Updated March 13, 2017 – Legislators have strengthened a bill designed to curb misuse of herbicides in Missouri.
House Bill 662 easily passed the Missouri House last month. Originally, the bill would have allowed the state Department of Agriculture to issue fines of up to $1,000 an acre for first-time offenses and up to $2,000 an acre for repeat offenders. But on Monday, a Senate committee boosted the fines to $10,000 per violation before passing it unanimously.
The sponsor, Rep. Don Rone, R-Portageville, says the tougher penalties don't bother him.
“We have got to do what we can to get this across the finish line so the growers know these penalties,” he said.
The bill would use money collected from the fines for local school districts.
House Bill 662 next goes before the full Senate. If it passes there it’ll have to go back to the House so it can also vote on the stricter penalties for misusing herbicides.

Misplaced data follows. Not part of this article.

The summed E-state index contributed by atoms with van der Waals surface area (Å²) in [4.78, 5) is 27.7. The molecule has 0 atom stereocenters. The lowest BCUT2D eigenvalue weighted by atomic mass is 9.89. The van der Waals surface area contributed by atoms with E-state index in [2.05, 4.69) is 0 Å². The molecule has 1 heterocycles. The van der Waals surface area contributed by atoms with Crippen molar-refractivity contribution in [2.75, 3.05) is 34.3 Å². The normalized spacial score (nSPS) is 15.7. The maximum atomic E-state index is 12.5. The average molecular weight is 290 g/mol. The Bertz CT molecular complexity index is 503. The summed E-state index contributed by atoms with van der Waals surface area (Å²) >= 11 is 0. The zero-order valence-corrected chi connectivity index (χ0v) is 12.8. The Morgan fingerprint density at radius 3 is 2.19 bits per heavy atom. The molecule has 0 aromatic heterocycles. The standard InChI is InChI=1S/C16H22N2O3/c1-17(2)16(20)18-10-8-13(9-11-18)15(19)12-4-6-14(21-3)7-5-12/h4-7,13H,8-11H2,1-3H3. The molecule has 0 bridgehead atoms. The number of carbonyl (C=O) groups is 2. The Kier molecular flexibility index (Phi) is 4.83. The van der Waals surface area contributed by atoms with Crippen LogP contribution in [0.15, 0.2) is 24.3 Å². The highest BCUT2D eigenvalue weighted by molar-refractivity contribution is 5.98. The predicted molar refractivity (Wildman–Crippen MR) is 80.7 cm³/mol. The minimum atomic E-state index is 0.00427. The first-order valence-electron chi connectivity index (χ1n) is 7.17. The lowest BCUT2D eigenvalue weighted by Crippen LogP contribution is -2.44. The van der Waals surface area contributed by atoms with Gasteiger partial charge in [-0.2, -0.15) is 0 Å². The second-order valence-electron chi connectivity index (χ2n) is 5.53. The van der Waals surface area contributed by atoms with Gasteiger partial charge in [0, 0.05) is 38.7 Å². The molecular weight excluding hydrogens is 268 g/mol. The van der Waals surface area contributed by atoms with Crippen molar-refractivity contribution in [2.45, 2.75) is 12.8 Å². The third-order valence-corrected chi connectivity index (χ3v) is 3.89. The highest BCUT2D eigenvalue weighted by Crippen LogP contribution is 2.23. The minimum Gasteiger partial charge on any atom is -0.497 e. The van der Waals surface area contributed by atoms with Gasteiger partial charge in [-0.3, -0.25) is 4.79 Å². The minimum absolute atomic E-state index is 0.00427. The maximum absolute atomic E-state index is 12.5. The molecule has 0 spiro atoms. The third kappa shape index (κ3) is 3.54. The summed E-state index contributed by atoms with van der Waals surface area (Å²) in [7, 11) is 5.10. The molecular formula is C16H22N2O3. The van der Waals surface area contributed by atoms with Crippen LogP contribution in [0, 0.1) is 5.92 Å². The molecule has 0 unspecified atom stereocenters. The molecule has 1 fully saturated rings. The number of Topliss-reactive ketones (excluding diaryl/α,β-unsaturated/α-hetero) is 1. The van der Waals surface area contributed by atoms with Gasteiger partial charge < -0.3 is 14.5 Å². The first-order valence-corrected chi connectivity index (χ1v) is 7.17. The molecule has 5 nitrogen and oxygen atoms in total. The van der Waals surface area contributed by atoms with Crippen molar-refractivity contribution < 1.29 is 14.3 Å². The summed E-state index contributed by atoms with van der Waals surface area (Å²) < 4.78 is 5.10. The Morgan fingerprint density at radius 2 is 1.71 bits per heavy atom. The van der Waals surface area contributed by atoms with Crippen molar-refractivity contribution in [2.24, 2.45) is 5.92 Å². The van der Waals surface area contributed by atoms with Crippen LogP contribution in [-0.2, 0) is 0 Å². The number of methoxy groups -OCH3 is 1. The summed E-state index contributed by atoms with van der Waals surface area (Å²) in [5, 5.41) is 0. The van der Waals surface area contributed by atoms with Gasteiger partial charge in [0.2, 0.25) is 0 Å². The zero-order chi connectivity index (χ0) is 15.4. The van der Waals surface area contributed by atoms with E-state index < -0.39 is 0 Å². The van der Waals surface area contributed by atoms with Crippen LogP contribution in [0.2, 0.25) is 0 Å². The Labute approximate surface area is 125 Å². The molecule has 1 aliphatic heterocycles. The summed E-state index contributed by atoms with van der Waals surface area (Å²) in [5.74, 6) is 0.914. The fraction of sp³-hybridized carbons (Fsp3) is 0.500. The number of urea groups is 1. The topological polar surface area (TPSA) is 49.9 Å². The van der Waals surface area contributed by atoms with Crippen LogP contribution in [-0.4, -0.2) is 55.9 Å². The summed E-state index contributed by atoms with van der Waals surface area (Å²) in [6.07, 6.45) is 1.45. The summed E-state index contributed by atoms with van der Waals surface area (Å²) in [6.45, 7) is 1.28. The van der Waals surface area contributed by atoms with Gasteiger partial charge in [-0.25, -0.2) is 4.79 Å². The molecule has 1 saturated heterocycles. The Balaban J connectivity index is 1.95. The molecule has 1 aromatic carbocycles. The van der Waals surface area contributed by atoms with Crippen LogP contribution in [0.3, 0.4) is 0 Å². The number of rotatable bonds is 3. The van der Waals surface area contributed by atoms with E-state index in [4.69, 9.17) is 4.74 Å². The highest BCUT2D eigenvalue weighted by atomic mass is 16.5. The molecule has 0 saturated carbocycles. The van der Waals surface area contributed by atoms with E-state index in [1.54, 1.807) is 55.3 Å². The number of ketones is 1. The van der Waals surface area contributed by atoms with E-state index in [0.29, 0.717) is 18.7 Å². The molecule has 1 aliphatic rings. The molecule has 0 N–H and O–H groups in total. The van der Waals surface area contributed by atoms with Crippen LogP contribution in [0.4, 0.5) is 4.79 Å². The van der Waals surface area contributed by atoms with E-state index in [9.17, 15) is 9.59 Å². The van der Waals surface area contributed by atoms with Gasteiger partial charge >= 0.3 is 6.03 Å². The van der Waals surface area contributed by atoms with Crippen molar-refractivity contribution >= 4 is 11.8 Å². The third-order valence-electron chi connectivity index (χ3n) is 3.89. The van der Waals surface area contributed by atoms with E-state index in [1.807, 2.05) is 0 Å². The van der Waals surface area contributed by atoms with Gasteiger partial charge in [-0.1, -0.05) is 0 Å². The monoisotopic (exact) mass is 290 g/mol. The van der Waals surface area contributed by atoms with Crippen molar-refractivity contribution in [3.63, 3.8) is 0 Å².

Original story from Feb. 24, 2017 – Overwhelmingly, the Missouri House believes that farmers who misuse herbicides on crops and orchards should have to pay up.
On Thursday, they passed House Bill 662, 147-8. The measure would allow the Department of Agriculture to fine first-time violators up to $1,000 for each affected acre. Repeat offenders would have to pay up to $2,000 an acre.
The current fine is $1,000 per incident, regardless of the number of acres impacted. That’s too small to be an effective deterrent, said House bill sponsor Don Rone, R-Portageville.
The Department of Agriculture saw more than 120 complaints last summer over illegal pesticide spraying in the Missouri Bootheel. More than 400 fields, encompassing nearly 40,000 acres of peaches, cotton, corn and soybeans, were contaminated by misuse and illegal spraying of the pesticide dicamba.
With spring planting not far away, Rone wants to get the measure to Gov. Eric Greitens for his signature as soon as possible.
"(Farmers are) preparing for a planting date of the middle of April for corn, the last of April for soybeans and cotton," he said. "We need to have this in place so the new penalties will be there and the growers will know that the new penalties are there."
The Senate is considering a similar bill, though fines would be $10,000 per incident.
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